Some drone decisions expected soon, with final rules likely years away
The future of drones in the U.S. is up in the air this week and has been for some time. The Federal Aviation Administration (FAA) has said it wants to announce new rules and regulations for the commercial use of drones before the end of the year. Yet 2014 comes to an end this week, so that timeline is in doubt. So for now, the FAA’s commercial ban on drones remains in place, and its rules currently approve unmanned aircraft system (UAS) operations “over densely-populated areas on a case-by-case basis.”
Frustration is growing among drone enthusiasts and businesses intent on capitalizing on what is expected to be a new booming industry. One trade group, the Association for Unmanned Vehicle Systems International, blames the lack of a regulatory structure for mounting U.S. economic losses, suggesting that for every day that drones are not integrated into the nation’s airspace, the U.S. loses $27.6 million a day–or $10 billion each year.
What they are waiting for are the “rules of the road” (or in this case, air) for the commercial operation of drones under 55 pounds. In 2012, Congress ordered the FAA to develop and implement these rules by late 2015, and now it is nearly certain that the FAA will not meet that deadline. Instead, 2017 seems to be a more realistic time frame. Once the FAA does announce it’s come up with new rules–which is likely to be in January 2015–there will be a period of public comment that will last about a year. That comment period is the main factor stretching out the period between announcement in 2015 to implementation in 2017.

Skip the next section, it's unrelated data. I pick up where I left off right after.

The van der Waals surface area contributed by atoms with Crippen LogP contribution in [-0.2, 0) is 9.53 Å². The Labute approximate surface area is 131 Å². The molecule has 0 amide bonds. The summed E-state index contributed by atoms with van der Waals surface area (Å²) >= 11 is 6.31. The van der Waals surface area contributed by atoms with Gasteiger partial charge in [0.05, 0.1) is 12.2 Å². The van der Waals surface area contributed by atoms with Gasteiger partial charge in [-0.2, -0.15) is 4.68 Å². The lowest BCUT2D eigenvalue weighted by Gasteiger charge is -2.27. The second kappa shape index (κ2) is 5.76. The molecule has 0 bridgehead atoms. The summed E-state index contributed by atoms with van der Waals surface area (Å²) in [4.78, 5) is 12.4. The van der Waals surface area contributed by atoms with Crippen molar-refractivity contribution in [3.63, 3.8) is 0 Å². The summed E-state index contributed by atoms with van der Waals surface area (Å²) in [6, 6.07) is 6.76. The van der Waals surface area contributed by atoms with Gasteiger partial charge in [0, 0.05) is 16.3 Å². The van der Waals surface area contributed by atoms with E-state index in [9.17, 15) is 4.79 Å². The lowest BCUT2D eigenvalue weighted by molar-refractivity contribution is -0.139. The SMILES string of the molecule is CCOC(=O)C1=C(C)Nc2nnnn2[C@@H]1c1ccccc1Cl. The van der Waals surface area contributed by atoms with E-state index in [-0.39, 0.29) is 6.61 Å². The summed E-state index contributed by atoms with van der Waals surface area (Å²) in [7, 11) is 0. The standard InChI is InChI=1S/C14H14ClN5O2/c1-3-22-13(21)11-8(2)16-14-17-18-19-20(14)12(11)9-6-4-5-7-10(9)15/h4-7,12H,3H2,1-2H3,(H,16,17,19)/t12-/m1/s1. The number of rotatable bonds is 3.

Members of Congress are keenly aware of what’s riding on this drone rule. In early December a key transportation subcommittee held a hearing on the issue and chastised the FAA for not moving quickly enough to put the rules in place. Lawmakers essentially compared the aviation agency’s pace to that of a snail sprinting, while other countries in Europe have moved much faster–potentially poaching U.S. business.
The FAA calls that comparison “flawed,” since the U.S. has “the busiest, most complex airspace in the world.” The agency is eager “to make sure we get it right the first time,” so that the drone industry can grow while airspace users and those on the ground remain safe.
The delays in implementation have also lead to confusion for both average drone operators and law enforcement. Police may make arrests in cases where they feel drones are being operated recklessly, but getting the cases to stick is challenging because of the dearth of specific rules.
Just before Christmas, the FAA, along with industry and hobbyist groups launched a video on how to fly small unmanned aircrafts under 55 pounds safely. The FAA says it is concerned about “safely integrating drones into the National Airspace” and says it has been hearing around 25 times a month about reports of close calls between drones and manned aircraft.